• Using a Pressure Washer: Although using a pressure washer is very effective in cleaning the deck’s surface made of pressure-treated wood, be careful not to apply too much pressure or pick the wrong tool because it can damage your wood. If you don’t already own a power-washer, then it is the right time for you to purchase or rent one. A medium-sized pressure washer cost an average of $70 daily. It is advisable to rent on the weekend so you can use it to tackle any task that requires power-washing.
  • Cleaning: You might not need more than a simple clean based on the condition of your deck. Grab an outdoor brush with top-level and high-quality bristle alongside some cleaning solution that will not leave any deformity or damage on your type of decking. First, check the label of the cleaning solution to know if it is right for your pressure-treated wood. Use a synthetic bristle, as it is harder than a natural one, which most of it may be dissolved by the cleaning solution being used.
  • Labor Costs: Deck made of pressure-treated wood painting can take a whole day from your hired professional (if you plan to hire one), and that is why labor cost may cost a few hundred dollars. The average hourly rate of labor is $40, and the entire painting process may take 6 hours or more. Due to the difference in labor rates at each of the countries from company to company, we suggest that you get many estimates before you start your deck painting project. Professionals also offer preparatory cleaning, but it will greatly affect your price.

Pros of Painting Pressure-Treated Wood

Easier to maintain –  Deck staining can only last between 1 to 3 years before another staining is required while a good pressure-treated wood painting job can last several years. Painting can withstand the elements far better than staining.

More color options – Your color options when painting are limitless. You can opt for any type of color that comes to mind when painting. You can even pick a color that matches the color of your house for your deck.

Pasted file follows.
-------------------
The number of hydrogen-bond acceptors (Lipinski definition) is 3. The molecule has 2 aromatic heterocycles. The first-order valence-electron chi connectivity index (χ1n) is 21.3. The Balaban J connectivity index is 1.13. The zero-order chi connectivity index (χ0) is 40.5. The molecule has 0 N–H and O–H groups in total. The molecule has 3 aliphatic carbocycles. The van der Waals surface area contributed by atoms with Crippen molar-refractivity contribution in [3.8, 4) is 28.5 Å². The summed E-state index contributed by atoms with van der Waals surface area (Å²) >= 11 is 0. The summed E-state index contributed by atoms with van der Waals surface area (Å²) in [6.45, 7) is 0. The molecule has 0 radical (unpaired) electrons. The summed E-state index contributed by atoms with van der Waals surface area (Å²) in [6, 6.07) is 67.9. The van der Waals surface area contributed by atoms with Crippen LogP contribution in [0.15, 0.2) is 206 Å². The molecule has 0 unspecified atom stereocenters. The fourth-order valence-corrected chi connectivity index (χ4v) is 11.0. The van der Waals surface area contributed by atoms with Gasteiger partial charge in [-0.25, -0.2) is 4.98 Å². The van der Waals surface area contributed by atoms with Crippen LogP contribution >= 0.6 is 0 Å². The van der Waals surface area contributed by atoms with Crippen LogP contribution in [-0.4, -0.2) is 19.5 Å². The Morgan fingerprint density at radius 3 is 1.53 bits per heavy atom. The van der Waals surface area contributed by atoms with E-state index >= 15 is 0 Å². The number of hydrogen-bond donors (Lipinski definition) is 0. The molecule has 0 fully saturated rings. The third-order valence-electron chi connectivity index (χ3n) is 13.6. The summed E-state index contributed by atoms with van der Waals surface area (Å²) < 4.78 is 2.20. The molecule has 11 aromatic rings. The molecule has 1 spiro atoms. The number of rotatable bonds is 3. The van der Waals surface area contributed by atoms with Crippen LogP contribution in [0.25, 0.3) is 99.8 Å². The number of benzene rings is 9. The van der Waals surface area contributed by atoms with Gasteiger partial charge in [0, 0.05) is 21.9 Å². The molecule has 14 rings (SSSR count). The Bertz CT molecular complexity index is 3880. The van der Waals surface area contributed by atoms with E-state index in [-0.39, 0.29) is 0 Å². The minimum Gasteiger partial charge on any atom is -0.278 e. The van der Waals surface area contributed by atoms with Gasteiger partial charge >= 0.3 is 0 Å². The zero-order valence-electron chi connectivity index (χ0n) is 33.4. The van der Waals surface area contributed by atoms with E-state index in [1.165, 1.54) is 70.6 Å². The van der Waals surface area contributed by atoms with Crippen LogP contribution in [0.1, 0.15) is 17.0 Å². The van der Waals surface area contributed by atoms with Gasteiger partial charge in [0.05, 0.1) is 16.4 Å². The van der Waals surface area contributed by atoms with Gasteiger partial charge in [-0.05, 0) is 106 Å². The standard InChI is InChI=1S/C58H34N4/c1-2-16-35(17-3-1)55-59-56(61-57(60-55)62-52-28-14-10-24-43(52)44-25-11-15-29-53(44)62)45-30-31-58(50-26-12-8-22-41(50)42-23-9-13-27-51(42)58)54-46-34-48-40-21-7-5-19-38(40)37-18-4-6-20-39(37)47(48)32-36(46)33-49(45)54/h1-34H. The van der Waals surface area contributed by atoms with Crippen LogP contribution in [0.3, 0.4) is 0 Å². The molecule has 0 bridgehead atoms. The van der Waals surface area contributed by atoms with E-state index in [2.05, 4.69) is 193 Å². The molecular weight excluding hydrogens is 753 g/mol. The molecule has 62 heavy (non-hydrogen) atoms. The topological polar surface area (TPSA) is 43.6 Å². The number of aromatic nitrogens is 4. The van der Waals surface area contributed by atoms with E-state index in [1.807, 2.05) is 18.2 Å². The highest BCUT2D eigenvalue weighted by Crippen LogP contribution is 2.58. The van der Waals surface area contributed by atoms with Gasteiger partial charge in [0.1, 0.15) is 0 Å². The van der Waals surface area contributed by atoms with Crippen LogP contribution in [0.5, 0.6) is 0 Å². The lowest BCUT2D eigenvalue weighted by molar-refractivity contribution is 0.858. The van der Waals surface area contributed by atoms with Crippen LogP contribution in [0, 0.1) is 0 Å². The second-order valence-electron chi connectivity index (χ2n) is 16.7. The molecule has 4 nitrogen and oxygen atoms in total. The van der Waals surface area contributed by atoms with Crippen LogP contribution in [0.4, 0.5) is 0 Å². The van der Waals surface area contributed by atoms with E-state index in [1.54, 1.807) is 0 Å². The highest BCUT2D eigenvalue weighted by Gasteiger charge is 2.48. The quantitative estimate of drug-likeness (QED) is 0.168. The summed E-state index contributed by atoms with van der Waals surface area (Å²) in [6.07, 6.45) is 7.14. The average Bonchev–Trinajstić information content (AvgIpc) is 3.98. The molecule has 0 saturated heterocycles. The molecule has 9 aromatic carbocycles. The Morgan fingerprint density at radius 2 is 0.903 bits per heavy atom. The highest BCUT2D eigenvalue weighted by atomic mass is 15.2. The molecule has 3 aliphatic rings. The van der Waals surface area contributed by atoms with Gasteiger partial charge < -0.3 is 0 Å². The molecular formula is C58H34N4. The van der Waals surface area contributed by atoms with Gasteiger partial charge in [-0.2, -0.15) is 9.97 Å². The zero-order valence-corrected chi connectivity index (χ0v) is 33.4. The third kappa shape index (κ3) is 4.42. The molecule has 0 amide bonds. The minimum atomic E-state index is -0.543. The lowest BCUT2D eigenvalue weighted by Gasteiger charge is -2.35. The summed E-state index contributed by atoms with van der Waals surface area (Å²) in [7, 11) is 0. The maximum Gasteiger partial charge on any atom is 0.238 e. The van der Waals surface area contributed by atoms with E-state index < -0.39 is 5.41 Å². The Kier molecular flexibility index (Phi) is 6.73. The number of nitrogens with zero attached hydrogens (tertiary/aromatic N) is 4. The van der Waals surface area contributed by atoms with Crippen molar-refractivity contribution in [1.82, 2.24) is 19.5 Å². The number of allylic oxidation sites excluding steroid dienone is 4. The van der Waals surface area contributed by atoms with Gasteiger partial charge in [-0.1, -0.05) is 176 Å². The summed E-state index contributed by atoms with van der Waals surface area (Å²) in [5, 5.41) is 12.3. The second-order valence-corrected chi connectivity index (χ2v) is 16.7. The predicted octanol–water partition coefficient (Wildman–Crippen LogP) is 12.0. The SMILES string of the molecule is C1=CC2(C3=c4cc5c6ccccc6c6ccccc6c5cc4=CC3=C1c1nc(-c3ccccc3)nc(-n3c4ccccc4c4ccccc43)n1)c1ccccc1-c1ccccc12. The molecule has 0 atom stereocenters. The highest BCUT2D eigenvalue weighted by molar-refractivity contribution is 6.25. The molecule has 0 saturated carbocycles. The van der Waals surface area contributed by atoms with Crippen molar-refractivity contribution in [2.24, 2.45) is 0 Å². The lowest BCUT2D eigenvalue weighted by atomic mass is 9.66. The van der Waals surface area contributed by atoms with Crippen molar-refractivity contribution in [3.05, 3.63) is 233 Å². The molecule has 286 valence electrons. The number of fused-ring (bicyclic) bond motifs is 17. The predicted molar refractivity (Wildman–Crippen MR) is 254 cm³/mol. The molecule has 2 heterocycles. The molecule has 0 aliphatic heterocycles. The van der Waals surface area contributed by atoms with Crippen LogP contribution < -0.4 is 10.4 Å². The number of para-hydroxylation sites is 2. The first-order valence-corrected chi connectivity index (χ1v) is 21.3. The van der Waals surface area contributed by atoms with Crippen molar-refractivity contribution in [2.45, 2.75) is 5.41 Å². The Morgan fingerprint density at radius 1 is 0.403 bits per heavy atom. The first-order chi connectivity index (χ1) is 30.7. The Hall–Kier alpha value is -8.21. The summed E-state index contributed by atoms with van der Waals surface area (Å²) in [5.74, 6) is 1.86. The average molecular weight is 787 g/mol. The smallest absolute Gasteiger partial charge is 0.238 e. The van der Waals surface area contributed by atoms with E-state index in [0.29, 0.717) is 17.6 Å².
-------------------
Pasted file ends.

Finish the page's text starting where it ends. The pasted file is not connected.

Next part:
Hides flaws – Paint does a better masking job in the wood. The paint will give you an outstanding result on your old, weathered, or corroded wood.

Cons of Painting Pressure-Treated Wood

Difficult to apply – Pressure-treated wood painting is a major task that requires a lot of preparatory work. You need to thoroughly clean the wood before you apply 2 coats of primer before you apply the first coat of paint. The wood may also require sanding or stripping. This is one of the reasons you need a professional painter.

Not really moisture resistant – Painting cannot resist moisture as stain would. Painting may not be a wise choice if your home is located in rainy or harsh weather.

Time-consuming – Pressure-treated wood requires a lot of time to dry out before it can be painted, unlike the kiln-dried wood. Your newly purchased pressure-treated wood is probably still wet and cannot be painted. You need to leave it to dry if there is water on the surface. It can take weeks up to months for pressure-treated wood to dry. You can start painting the wood immediately it absorbs the water on the surface.

Choosing a Paint for Pressure-Treated Wood

You must use the right type of paint and primer on your pressure-treated wood. The use of latex primer for priming and water-based paint (compatible exterior latex paint) is recommended by our experts. We advise you to stay away from oil-based paint.

You have the option of two paint types to choose from – oil-based paints do last longer and are effective in giving out moisture. However, during extreme heat, the paint doesn’t do well, and all you get is a glossy result. On the other hand, latex-based paint is not as good in moisture repellent but performs better during hot weather.

It comes in both glossy and different kinds of sheen. Regardless of your option, make sure you buy a paint that are of high-quality to avoid painting every two years.